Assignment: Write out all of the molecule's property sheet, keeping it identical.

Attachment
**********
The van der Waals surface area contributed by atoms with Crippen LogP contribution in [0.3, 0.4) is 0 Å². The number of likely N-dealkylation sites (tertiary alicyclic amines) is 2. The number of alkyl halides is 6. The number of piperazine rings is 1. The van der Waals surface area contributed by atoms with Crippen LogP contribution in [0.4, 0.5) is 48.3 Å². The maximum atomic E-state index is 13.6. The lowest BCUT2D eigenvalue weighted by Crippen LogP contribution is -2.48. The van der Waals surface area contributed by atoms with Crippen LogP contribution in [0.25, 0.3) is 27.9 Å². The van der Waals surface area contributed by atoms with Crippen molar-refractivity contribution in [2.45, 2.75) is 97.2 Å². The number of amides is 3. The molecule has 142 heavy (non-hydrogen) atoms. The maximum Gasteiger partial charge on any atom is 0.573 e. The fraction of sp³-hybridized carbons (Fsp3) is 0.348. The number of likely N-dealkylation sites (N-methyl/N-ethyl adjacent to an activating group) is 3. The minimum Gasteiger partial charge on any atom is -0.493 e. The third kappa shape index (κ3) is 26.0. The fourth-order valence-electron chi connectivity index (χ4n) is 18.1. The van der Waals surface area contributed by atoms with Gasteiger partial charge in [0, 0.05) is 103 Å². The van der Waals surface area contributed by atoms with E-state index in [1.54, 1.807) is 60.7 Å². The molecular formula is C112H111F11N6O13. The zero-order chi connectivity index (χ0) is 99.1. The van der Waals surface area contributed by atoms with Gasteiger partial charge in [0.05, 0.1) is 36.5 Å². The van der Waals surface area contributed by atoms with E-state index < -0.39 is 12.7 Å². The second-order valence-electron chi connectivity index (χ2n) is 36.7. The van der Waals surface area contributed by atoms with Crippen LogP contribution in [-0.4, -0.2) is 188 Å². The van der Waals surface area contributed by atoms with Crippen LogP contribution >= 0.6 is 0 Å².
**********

The van der Waals surface area contributed by atoms with Crippen LogP contribution in [0.3, 0.4) is 0 Å². The number of likely N-dealkylation sites (tertiary alicyclic amines) is 2. The number of alkyl halides is 6. The number of piperazine rings is 1. The van der Waals surface area contributed by atoms with Crippen LogP contribution in [0.4, 0.5) is 48.3 Å². The maximum atomic E-state index is 13.6. The lowest BCUT2D eigenvalue weighted by Crippen LogP contribution is -2.48. The van der Waals surface area contributed by atoms with Crippen LogP contribution in [0.25, 0.3) is 27.9 Å². The van der Waals surface area contributed by atoms with Crippen molar-refractivity contribution in [2.45, 2.75) is 97.2 Å². The number of amides is 3. The molecule has 142 heavy (non-hydrogen) atoms. The maximum Gasteiger partial charge on any atom is 0.573 e. The fraction of sp³-hybridized carbons (Fsp3) is 0.348. The number of likely N-dealkylation sites (N-methyl/N-ethyl adjacent to an activating group) is 3. The minimum Gasteiger partial charge on any atom is -0.493 e. The third kappa shape index (κ3) is 26.0. The fourth-order valence-electron chi connectivity index (χ4n) is 18.1. The van der Waals surface area contributed by atoms with Gasteiger partial charge in [0, 0.05) is 103 Å². The van der Waals surface area contributed by atoms with E-state index in [1.54, 1.807) is 60.7 Å². The molecular formula is C112H111F11N6O13. The zero-order chi connectivity index (χ0) is 99.1. The van der Waals surface area contributed by atoms with Gasteiger partial charge in [0.05, 0.1) is 36.5 Å². The van der Waals surface area contributed by atoms with E-state index < -0.39 is 12.7 Å². The second-order valence-electron chi connectivity index (χ2n) is 36.7. The van der Waals surface area contributed by atoms with Crippen LogP contribution in [-0.4, -0.2) is 188 Å². The van der Waals surface area contributed by atoms with Crippen LogP contribution >= 0.6 is 0 Å².